Project Management Team (PMT) – Day-to-day project management decisions, such as change order reviews, and minor design changes, will be made by the Project Management Team, consisting of project managers from the University, the architecture firm, and the construction management company. This team should meet at least weekly throughout the delivery of the project.
Senior Management Team (SMT) – A separate team consisting of principals from the architecture and construction company and the project director will meet quarterly to ensure that the team is working and communicating effectively and is being supported appropriately.
Project Working Teams – These subgroups focus on certain design aspects. These teams make recommendations to the PMT and the Project Executive Committee. Members of these teams include the UW project manager, the project architect, the construction project manager, and University representatives with specific expertise to the design aspect. Members of these teams will also assist in identifying participants for focus groups to better inform the work of the teams. They will also integrate input from University process partners from Campus Engineering, Environmental Health and Safety and Information Technology. Project Work Teams may also involve the Executive Committee in collaborative design sessions. Three specific working teams are defined below. The Project Management Team will define a process to integrate the efforts of these project work teams into the design. These groups will participate in joint goal setting sessions and review of the design components to ensure a cohesive and integrated building design.
- Shell & Core Working Team — This team focuses on the design of the exterior shell and core of the building and its impact on the surrounding environment, as well as major shared common areas, gathering spaces and street frontage. This group will include the UW project manager, the project architect, the construction project manager, the Office of the University Architect, Facilities Services representation, and subcontractors. This team will make recommendations to the PMT and the Project Executive Committee and help respond to comments from the UW Architectural Commission, the UW Landscape Advisory Committee, and all of the on-campus process partners.
- Mechanical, Engineering and Plumbing Working Team (MEP) — This subgroup comprises the UW project manager, the project architect, the design-build project manager, engineers, MEP subcontractors, and Facilities Services representation focused specifically on the MEP systems and will make recommendations to the PMT and Executive Project Team.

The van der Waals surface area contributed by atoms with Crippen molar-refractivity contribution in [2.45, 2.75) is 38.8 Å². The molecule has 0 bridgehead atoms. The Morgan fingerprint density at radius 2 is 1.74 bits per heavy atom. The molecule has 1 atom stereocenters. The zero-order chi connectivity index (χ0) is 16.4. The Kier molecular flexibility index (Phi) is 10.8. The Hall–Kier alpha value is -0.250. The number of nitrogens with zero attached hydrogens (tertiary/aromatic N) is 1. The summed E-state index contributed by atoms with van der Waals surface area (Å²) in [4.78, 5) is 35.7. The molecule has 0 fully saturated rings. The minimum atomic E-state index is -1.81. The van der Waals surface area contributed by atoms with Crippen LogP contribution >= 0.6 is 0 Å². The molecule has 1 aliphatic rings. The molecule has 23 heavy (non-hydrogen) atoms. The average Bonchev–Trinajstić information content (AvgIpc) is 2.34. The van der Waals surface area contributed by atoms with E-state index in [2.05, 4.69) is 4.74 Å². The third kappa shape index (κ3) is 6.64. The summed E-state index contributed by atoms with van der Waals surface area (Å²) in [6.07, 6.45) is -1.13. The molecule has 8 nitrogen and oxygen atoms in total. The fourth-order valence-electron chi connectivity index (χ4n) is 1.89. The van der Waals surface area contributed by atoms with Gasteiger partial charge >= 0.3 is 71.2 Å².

- Programming & Fit-Out Working Team — This team focuses on defining the program goals, the detailed space program, and the design of the interior fit-out. This team will be made up of the UW project manager, the project architect, the construction project manager, representatives from each of the tenants, and students, and it will make recommendations to the PMT and Project Executive Committee for final decisions.
Focus Group Presentations
Design Build Team
Contractor: Lease Crutcher Lewis
Architect : Miller Hull Partnership
Landscape: Site Workshop & CMG
Electrical: AEI & VECA
Mechanical: PAE & Hermanson
Three campus sites under the current Campus Master Plan (CMP) can accommodate a building of this size. The Project Executive Committee (PEC) considered all three sites under the land use zoning requirements of the 2003 CMP and the proposed 2018 CMP, resulting in the analysis of five options on three sites. Analysis of sites A and C illustrates the change in development capacities from the 2003 to the 2018 CMP. The land use zoning requirements for site B do not differ significantly in the 2003 and 2018 CMPs. Although waiting for the 2018 CMP to be approved may delay the project, the potential opportunities in the 2018 CMP warranted consideration. A map of the five site options follows.
The Project Executive Committee (PEC) evaluated each site using criteria that reflect the goals of the project, campus wide planning, institutional and environmental impacts, and cost. The analysis included the review of all existing information about each site and thorough estimate of the site development costs.